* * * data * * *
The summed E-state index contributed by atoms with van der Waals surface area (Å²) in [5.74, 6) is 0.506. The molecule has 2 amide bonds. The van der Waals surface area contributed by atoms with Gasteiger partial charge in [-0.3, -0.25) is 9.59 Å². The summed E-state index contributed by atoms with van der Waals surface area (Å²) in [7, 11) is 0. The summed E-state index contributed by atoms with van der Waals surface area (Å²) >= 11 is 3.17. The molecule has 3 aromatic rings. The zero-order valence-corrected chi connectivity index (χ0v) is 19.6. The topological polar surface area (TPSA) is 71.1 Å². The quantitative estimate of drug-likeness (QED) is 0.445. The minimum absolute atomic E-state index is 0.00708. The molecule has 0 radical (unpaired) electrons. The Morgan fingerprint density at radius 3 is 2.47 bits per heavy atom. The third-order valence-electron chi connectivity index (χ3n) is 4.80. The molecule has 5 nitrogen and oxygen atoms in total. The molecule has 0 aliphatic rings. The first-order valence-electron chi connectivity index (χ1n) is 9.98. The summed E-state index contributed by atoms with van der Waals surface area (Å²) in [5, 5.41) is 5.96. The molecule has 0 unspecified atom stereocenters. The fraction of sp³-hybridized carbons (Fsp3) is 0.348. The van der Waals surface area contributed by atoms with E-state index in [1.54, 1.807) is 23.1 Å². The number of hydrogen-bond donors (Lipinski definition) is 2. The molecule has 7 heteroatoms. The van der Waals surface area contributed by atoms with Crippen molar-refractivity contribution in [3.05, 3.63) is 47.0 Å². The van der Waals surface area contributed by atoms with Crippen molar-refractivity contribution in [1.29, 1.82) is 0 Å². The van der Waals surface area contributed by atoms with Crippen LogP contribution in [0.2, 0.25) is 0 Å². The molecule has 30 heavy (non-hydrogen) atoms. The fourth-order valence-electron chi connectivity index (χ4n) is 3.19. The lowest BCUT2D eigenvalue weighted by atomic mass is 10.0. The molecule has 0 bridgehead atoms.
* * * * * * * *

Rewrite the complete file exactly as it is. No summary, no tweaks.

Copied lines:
The summed E-state index contributed by atoms with van der Waals surface area (Å²) in [5.74, 6) is 0.506. The molecule has 2 amide bonds. The van der Waals surface area contributed by atoms with Gasteiger partial charge in [-0.3, -0.25) is 9.59 Å². The summed E-state index contributed by atoms with van der Waals surface area (Å²) in [7, 11) is 0. The summed E-state index contributed by atoms with van der Waals surface area (Å²) >= 11 is 3.17. The molecule has 3 aromatic rings. The zero-order valence-corrected chi connectivity index (χ0v) is 19.6. The topological polar surface area (TPSA) is 71.1 Å². The quantitative estimate of drug-likeness (QED) is 0.445. The minimum absolute atomic E-state index is 0.00708. The molecule has 0 radical (unpaired) electrons. The Morgan fingerprint density at radius 3 is 2.47 bits per heavy atom. The third-order valence-electron chi connectivity index (χ3n) is 4.80. The molecule has 5 nitrogen and oxygen atoms in total. The molecule has 0 aliphatic rings. The first-order valence-electron chi connectivity index (χ1n) is 9.98. The summed E-state index contributed by atoms with van der Waals surface area (Å²) in [5, 5.41) is 5.96. The molecule has 0 unspecified atom stereocenters. The fraction of sp³-hybridized carbons (Fsp3) is 0.348. The van der Waals surface area contributed by atoms with E-state index in [1.54, 1.807) is 23.1 Å². The number of hydrogen-bond donors (Lipinski definition) is 2. The molecule has 7 heteroatoms. The van der Waals surface area contributed by atoms with Crippen molar-refractivity contribution in [3.05, 3.63) is 47.0 Å². The van der Waals surface area contributed by atoms with Crippen molar-refractivity contribution in [1.29, 1.82) is 0 Å². The van der Waals surface area contributed by atoms with Crippen LogP contribution in [0.2, 0.25) is 0 Å². The molecule has 30 heavy (non-hydrogen) atoms. The fourth-order valence-electron chi connectivity index (χ4n) is 3.19. The lowest BCUT2D eigenvalue weighted by atomic mass is 10.0. The molecule has 0 bridgehead atoms.